Can You Make Glass Without Sand?

It can be odd to hear about how glass comes from sand, which seems so opaque from afar. Being familiar with the glassmaking process and knowing the ins and outs of glassmaking, I can tell how essential sand is to the glassmaking process. But the contrarian in me always wonders whether it is possible to make glass without sand.

You can make glass without sand by extracting silica quartz from sources other than sand. Extracting silica from rocks and alternative sources is inefficient, expensive, and unnecessary, which is why sand remains the most-used source of silica for glassmaking, followed by ground-up old glass.

In this article, you will discover everything you need to know about glass making and sand, including the factors that contribute to sand being crucial for glass making and the kind of sand used to make glass. You will also discover other raw materials used in the process. Above all, you will finish reading this post with a complete understanding of the specific type of sand that is used for making glass.

Why Is Sand Used to Make Glass?

Making glass without sand
The glass making process

Sand is used to make glass because it is a rich source of easily accessible silica quartz. Alternative sources of silicate minerals do not carry enough of it or are extremely hard to extract or process. This leaves behind sand as the only source material used for large-scale glass manufacturing.

Can glass be converted to sand? I found out the truth and wrote about it in this article.

Ease of Availability

Any material item is a “product,” and all production depends on the cost of manufacturing. When raw material is easily available, it is cheaper simply because of the lack of scarcity. 

When it comes to glass, high-silica sand is used because it is a relatively cheap raw material for making glass. This is not the only reason sand is used for glass manufacturing but is a factor that accounts for it. 

If sand were more expensive than the glass is produced, it wouldn’t be used to make glass even as the only material that can produce glass. Glass production would stop, and an alternative would be brought to the market. This leads to the next factor, which covers the alternatives.

The Alternatives Produce a Fundamentally Different Product

The main reason glass is made from sand is that whatever is made from materials other than the ones found in the sand is not glass. It can be transparent and be used in windows, natural light sources, and even lenses, but it is not sand. Think of Beyond Meat, a brand that specializes in producing non-meat alternatives for commonly meat-based products. 

The resemblance in taste and appearance can be brought about, but Beyond Meat patties aren’t technically meat. Sand-free glass is usually a flattened crystal or a super cooled liquid that has similar transparency, but it cannot qualify as glass because its contents are not the same as glass.

Turning sand into glass

Ease of Disposability

Finally, the factor that ensures that sandglass (i.e., standard glass) is produced more often than regular glass is that the glass made from sand is easy to dispose of. But first, you must note that just because glass is made from sand doesn’t mean it naturally turns into sand. 

My article on how long it takes for sand to become glass covers this topic further. Still, glass is easier to dispose of and almost infinitely recyclable. When glass made from sand comes with so much convenience for the manufacturers, there’s no reason to use other quartz as source material. 

And that brings us to the state of the glass industry today, where a bulk of the glass is made from sand, and the rest is made/recycled from glass cullets (ground glass). Since color can be added to glass and its transparency can be changed without removing sand from the production process and remains the common raw material among all types of glass.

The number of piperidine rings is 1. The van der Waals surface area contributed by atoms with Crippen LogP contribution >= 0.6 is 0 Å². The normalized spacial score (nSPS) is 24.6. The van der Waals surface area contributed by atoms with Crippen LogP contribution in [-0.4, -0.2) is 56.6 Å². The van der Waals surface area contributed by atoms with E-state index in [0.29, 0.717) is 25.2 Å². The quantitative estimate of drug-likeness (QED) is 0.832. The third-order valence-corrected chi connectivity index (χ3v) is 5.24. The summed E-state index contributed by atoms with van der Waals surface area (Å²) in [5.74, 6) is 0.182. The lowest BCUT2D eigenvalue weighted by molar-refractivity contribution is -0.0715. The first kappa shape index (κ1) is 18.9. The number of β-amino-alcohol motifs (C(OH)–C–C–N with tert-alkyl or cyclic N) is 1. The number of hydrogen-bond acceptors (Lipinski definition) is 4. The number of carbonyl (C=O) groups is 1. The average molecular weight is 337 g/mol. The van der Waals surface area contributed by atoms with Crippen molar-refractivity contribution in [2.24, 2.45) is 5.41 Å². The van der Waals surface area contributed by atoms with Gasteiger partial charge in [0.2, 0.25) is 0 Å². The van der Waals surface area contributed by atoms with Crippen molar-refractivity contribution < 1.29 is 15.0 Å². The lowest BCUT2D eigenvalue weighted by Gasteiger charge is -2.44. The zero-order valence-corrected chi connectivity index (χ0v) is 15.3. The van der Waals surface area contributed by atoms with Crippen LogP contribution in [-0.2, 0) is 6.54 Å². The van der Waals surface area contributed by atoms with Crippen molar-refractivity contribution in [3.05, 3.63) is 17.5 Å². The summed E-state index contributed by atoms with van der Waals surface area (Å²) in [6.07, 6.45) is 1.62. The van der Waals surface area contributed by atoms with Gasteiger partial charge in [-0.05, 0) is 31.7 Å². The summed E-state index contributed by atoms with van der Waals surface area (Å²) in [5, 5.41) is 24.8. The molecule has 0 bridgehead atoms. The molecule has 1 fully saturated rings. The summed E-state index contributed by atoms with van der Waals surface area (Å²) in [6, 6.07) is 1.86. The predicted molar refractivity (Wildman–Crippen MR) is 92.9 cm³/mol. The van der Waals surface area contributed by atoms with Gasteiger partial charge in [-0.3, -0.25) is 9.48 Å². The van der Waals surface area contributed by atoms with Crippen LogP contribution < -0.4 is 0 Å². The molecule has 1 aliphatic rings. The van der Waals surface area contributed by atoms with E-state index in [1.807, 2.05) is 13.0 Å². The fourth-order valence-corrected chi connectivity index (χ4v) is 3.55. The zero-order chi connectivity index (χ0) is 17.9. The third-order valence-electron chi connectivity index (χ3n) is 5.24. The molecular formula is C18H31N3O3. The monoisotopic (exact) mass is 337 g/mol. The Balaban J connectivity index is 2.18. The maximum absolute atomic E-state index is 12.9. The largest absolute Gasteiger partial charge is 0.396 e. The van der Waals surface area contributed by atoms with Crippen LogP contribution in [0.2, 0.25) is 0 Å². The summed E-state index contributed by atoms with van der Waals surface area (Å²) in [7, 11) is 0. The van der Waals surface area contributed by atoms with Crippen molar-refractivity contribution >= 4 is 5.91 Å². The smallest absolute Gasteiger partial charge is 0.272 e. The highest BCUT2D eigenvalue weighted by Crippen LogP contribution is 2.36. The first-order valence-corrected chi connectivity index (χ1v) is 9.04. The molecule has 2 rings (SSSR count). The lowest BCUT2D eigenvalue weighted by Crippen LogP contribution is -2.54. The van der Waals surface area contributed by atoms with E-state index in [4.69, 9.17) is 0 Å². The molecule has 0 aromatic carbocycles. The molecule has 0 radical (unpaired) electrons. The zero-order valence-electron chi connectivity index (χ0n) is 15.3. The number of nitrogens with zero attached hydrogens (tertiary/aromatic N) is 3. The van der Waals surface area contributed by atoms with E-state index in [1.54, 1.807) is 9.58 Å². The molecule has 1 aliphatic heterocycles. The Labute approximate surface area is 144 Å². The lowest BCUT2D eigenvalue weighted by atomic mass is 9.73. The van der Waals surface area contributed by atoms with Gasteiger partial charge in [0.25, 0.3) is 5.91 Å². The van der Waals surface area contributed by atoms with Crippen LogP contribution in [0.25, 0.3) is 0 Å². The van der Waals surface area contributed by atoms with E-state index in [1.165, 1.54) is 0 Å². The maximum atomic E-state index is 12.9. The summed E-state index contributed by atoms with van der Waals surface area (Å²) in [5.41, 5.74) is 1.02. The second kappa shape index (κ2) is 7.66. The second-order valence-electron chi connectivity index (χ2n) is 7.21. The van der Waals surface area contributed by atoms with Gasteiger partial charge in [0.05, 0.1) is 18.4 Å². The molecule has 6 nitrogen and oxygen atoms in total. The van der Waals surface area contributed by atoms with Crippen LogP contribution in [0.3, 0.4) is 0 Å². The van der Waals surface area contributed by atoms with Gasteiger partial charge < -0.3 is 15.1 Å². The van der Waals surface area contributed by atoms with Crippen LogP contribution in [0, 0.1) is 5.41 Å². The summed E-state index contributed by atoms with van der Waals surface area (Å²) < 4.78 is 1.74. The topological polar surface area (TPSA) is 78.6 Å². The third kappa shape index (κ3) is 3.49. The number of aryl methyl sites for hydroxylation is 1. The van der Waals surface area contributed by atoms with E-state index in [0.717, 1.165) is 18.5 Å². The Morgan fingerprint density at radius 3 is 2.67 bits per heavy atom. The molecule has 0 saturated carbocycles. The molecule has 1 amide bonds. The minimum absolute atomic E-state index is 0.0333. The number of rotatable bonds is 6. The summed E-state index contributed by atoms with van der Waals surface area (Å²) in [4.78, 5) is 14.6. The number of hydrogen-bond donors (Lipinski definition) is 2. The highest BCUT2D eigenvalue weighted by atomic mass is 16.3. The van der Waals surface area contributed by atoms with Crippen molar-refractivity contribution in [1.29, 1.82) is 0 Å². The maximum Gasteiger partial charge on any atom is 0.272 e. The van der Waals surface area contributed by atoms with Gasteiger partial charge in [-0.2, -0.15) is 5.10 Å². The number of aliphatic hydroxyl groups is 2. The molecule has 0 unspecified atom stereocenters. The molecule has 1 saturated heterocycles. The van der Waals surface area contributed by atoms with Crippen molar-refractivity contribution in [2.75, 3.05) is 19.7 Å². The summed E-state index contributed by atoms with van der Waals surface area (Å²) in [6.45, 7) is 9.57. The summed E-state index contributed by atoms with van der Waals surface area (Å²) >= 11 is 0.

Glass can be made from other products other than sand!

Is All Glass Made From Sand?

All glass is made from sand, but one can technically manufacture glass without using regular sand. This process would involve extracting silica from stones or other sources, using soda ash and limestone to make the final product. But this process is more expensive and less practical.

Can you make glass without sand
Glass can be made from other products by extracting silica quartz

In extracting and assembling the ingredients from sources other than sand, one would end up making artificial sand. And making more expensive sand to manufacture glass carries no commercial advantage. There is no market for sand-free glass, and regular glass is pretty feasible and environmentally friendly, which results in all glass being made from sand.

Contents of the Sand Matter

All glass is made from sand, but not all types of sand are used to make glass. This is because silica is the main material needed for making glass, and sand with a lower amount of silica crystals is likely to produce low-opacity glass in too small a quantity. For sand to be used for glassmaking, it must:

Contain a Higher Percentage of Silica 

Silicon Dioxide crystals are the building blocks of glass, so sand that is not rich in silica may be used to create other supercooled liquids but can’t be used to make glass. Lower impurity levels – There are two types of impurities in the sand: interfering impurities (like iron minerals) and non-interfering impurities. 

Non-interfering impurities do not affect the end result as they get incinerated in the manufacturing process. Almost everything naturally found in silica-rich sand aside from silicon dioxide is a non-interfering impurity.

However, sand with higher levels of interfering impurities cannot be used to make glass as the end product isn’t as transparent or durable.

Be closer to the production facility or easy to ship – Finally, the logistic aspect of the sand’s location is important. The manufacturing end of glass’s supply chain requires the sand to be closer to the production facility to minimize costs. However, this requirement is not essential, and one can technically ship sand from another country to make glass at home.

Glass Is More Than Just Sand

While sand is used to make all glass, not all that is used to make glass is sand. There are other products involved in making glass aside from the silica found in sand. Soda ash and limestone are the two non-silica ingredients used in manufacturing glass.